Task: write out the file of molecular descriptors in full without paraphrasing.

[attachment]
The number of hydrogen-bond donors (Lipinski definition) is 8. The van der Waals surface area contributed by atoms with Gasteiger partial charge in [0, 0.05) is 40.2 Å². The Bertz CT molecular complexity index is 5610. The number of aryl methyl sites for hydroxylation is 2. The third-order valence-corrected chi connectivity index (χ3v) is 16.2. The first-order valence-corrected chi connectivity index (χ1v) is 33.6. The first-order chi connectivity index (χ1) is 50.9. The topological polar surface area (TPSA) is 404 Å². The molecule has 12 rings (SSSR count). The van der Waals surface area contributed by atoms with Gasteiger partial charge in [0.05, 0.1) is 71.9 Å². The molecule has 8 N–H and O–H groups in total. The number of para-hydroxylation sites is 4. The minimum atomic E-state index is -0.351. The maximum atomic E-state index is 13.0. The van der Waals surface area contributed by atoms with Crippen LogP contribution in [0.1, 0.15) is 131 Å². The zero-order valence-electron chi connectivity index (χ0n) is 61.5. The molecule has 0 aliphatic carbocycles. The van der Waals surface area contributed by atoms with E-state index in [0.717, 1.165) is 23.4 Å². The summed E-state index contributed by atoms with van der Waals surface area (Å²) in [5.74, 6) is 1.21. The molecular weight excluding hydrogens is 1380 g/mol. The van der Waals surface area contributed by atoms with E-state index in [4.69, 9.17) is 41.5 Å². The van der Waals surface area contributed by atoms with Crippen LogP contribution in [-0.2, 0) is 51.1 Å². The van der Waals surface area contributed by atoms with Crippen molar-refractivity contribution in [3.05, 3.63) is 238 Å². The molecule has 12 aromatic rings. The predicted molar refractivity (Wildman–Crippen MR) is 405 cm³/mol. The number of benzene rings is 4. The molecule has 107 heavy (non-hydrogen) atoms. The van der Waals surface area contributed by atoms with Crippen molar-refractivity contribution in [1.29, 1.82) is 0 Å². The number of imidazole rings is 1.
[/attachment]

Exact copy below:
The number of hydrogen-bond donors (Lipinski definition) is 8. The van der Waals surface area contributed by atoms with Gasteiger partial charge in [0, 0.05) is 40.2 Å². The Bertz CT molecular complexity index is 5610. The number of aryl methyl sites for hydroxylation is 2. The third-order valence-corrected chi connectivity index (χ3v) is 16.2. The first-order valence-corrected chi connectivity index (χ1v) is 33.6. The first-order chi connectivity index (χ1) is 50.9. The topological polar surface area (TPSA) is 404 Å². The molecule has 12 rings (SSSR count). The van der Waals surface area contributed by atoms with Gasteiger partial charge in [0.05, 0.1) is 71.9 Å². The molecule has 8 N–H and O–H groups in total. The number of para-hydroxylation sites is 4. The minimum atomic E-state index is -0.351. The maximum atomic E-state index is 13.0. The van der Waals surface area contributed by atoms with Crippen LogP contribution in [0.1, 0.15) is 131 Å². The zero-order valence-electron chi connectivity index (χ0n) is 61.5. The molecule has 0 aliphatic carbocycles. The van der Waals surface area contributed by atoms with E-state index in [0.717, 1.165) is 23.4 Å². The summed E-state index contributed by atoms with van der Waals surface area (Å²) in [5.74, 6) is 1.21. The molecular weight excluding hydrogens is 1380 g/mol. The van der Waals surface area contributed by atoms with E-state index in [4.69, 9.17) is 41.5 Å². The van der Waals surface area contributed by atoms with Crippen LogP contribution in [-0.2, 0) is 51.1 Å². The van der Waals surface area contributed by atoms with Crippen molar-refractivity contribution in [3.05, 3.63) is 238 Å². The molecule has 12 aromatic rings. The predicted molar refractivity (Wildman–Crippen MR) is 405 cm³/mol. The number of benzene rings is 4. The molecule has 107 heavy (non-hydrogen) atoms. The van der Waals surface area contributed by atoms with Crippen molar-refractivity contribution in [1.29, 1.82) is 0 Å². The number of imidazole rings is 1.